NANA, Vol. 17
By Ai Yazawa
Published by Viz Media
“But now I just want one thing… the courage to face things once more.”
This volume begins in the future timeline, with Hachi meeting Shin at apartment 707 during the Christmas season where she discovers an envelope left in the mailbox containing photos of Nana singing in a faraway club. The scene is unexpectedly moving and it put tears in my eyes right from the beginning of the volume which never truly disappeared. Though much of this book focuses on the storyline begun in in the volume sixteen regarding Nana’s biological mother and the related Search exposé, what this volume really does is bring Nana and Hachi back together–something guaranteed to fill my heart with joy. Having been manipulated by the Search reporter into confronting Nana’s mother (though this confrontation is ultimately fruitless), Hachi first spends some time hiding out at her parents’ house in shame, but once the story finally hits she runs straight to Nana’s side, much to everyone’s relief. This volume also takes a surprisingly frank look at Mai’s past, including how she became “Misato Uehara,” and delves more deeply into the complicated relationships between the members of Trapnest, focusing on Reira in particular.
Shin continues to be an especially fantastic character, and I’m constantly impressed with the layers Yazawa has created in him. His reaction when he finds out that Hachi rushed in to take care of Nana (a very simple, “Well, all right then.”) is somehow one of the best things in the whole volume. Always probing into the motivations of others, he is the first to understand why Nana might not be particularly affected by news of her mother’s selfishness (“But that’s just how someone who’s attached to their parents would feel,” is his response to Nobu’s protests). Nobu, so different from Shin in his easy warmth and persistent faith in his fellow humans, shines in this volume as well–filling my Nobu/Hachi ‘shipper’s heart with glee. Yasu, too, has some very nice moments and provides some rare insight into his feelings about relationships.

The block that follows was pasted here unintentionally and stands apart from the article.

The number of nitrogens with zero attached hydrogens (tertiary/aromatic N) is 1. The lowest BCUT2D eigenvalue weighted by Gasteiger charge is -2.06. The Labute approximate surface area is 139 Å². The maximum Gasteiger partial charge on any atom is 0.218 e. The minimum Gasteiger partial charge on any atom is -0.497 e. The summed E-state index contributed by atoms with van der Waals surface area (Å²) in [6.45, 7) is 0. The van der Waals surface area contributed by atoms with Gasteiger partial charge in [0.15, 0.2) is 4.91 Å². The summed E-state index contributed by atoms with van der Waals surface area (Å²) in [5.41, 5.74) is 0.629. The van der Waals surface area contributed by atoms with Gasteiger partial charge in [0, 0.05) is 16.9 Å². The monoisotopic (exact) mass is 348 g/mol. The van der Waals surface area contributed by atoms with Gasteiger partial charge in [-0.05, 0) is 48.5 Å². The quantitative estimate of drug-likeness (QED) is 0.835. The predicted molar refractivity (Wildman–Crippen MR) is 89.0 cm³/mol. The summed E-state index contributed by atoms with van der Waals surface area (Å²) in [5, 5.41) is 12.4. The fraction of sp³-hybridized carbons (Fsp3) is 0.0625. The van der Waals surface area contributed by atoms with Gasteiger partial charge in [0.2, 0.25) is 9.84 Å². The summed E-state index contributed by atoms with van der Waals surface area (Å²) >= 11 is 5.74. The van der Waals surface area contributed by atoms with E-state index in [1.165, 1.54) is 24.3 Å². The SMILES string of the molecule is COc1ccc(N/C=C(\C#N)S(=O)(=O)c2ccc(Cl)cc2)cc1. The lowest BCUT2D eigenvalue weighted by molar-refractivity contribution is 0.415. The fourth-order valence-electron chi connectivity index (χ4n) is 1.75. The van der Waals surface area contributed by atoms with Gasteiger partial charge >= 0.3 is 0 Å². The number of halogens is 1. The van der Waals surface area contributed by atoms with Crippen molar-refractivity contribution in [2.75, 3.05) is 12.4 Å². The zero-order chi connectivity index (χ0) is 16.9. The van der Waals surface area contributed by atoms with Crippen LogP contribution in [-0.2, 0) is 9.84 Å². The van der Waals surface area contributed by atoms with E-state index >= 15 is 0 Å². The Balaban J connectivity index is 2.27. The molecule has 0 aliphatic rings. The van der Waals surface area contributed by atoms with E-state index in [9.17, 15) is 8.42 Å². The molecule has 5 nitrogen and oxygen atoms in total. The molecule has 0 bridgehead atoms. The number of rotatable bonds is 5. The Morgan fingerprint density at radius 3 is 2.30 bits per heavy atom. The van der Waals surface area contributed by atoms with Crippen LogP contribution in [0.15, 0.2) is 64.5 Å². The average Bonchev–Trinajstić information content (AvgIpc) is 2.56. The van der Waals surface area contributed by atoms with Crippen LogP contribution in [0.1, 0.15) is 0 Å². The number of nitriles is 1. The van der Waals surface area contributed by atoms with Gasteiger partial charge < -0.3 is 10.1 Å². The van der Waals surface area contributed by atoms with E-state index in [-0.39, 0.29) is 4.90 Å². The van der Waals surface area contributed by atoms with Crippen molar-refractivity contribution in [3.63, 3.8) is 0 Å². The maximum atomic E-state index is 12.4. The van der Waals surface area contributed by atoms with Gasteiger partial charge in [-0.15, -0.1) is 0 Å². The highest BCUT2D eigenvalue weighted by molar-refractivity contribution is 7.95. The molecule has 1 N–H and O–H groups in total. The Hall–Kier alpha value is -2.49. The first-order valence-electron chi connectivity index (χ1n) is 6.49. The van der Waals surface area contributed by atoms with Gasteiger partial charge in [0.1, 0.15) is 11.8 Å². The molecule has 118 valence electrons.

The Trapnest drama is mainly pain-inducing and the contrast between its member’s twisted feelings for each other and Blast’s mildly incestuous warmth has never been made more clear. “‘Trapnest’ means a motherly nest that comes with a trap. Once you’re in there, you can never get out,” Nana says early on in the series (continuing on with, “It’s a typical name that a guy who’s afraid of strong women would think up.”) and it really does seem that these three (Reira, Ren, and Takumi–somehow Naoki is immune to it all) are genuinely trapped by their mutual history. Though I realize that my own issues with Takumi always color my reading, even I can see that this mess is not solely caused by him (though I’d still like to punch him in the face every time he cheats on his wife). Reira, too, has always been difficult for me to love, with her overwhelming beauty and her often careless heart, but I feel a lot of sympathy for her here as she struggles with both the damage she’s done and what’s been done to her.
Ultimately, though, this volume is all about Nana and Hachi, and even though it’s obvious that tragedy is to come, I can’t help but savor the moment. This is a wonderfully heart-wrenching volume in a series that never fails to move me.
Volume seventeen of NANA is available on July 7th, 2009. Review copy provided by Viz.
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